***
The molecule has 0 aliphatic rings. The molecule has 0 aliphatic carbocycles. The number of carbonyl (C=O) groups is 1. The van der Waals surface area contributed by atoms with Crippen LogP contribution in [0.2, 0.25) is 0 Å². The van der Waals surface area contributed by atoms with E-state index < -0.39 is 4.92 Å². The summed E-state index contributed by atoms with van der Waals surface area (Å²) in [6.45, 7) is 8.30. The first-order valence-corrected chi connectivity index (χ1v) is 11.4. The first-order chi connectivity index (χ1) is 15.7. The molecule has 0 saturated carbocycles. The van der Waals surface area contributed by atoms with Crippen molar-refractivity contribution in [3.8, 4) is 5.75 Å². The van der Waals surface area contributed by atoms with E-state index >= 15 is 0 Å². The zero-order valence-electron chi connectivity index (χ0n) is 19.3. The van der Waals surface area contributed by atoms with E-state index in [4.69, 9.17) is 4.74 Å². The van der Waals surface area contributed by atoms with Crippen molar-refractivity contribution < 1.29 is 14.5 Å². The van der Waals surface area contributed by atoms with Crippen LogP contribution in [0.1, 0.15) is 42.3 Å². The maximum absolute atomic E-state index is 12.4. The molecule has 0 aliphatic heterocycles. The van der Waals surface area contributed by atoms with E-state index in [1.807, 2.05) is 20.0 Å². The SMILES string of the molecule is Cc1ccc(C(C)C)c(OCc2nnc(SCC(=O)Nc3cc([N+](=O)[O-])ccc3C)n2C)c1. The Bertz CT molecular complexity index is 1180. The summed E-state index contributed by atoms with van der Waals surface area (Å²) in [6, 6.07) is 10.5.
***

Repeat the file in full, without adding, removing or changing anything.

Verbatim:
The molecule has 0 aliphatic rings. The molecule has 0 aliphatic carbocycles. The number of carbonyl (C=O) groups is 1. The van der Waals surface area contributed by atoms with Crippen LogP contribution in [0.2, 0.25) is 0 Å². The van der Waals surface area contributed by atoms with E-state index < -0.39 is 4.92 Å². The summed E-state index contributed by atoms with van der Waals surface area (Å²) in [6.45, 7) is 8.30. The first-order valence-corrected chi connectivity index (χ1v) is 11.4. The first-order chi connectivity index (χ1) is 15.7. The molecule has 0 saturated carbocycles. The van der Waals surface area contributed by atoms with Crippen molar-refractivity contribution in [3.8, 4) is 5.75 Å². The van der Waals surface area contributed by atoms with E-state index >= 15 is 0 Å². The zero-order valence-electron chi connectivity index (χ0n) is 19.3. The van der Waals surface area contributed by atoms with E-state index in [4.69, 9.17) is 4.74 Å². The van der Waals surface area contributed by atoms with Crippen molar-refractivity contribution < 1.29 is 14.5 Å². The van der Waals surface area contributed by atoms with Crippen LogP contribution in [0.1, 0.15) is 42.3 Å². The maximum absolute atomic E-state index is 12.4. The molecule has 0 aliphatic heterocycles. The van der Waals surface area contributed by atoms with E-state index in [1.807, 2.05) is 20.0 Å². The SMILES string of the molecule is Cc1ccc(C(C)C)c(OCc2nnc(SCC(=O)Nc3cc([N+](=O)[O-])ccc3C)n2C)c1. The Bertz CT molecular complexity index is 1180. The summed E-state index contributed by atoms with van der Waals surface area (Å²) in [6, 6.07) is 10.5.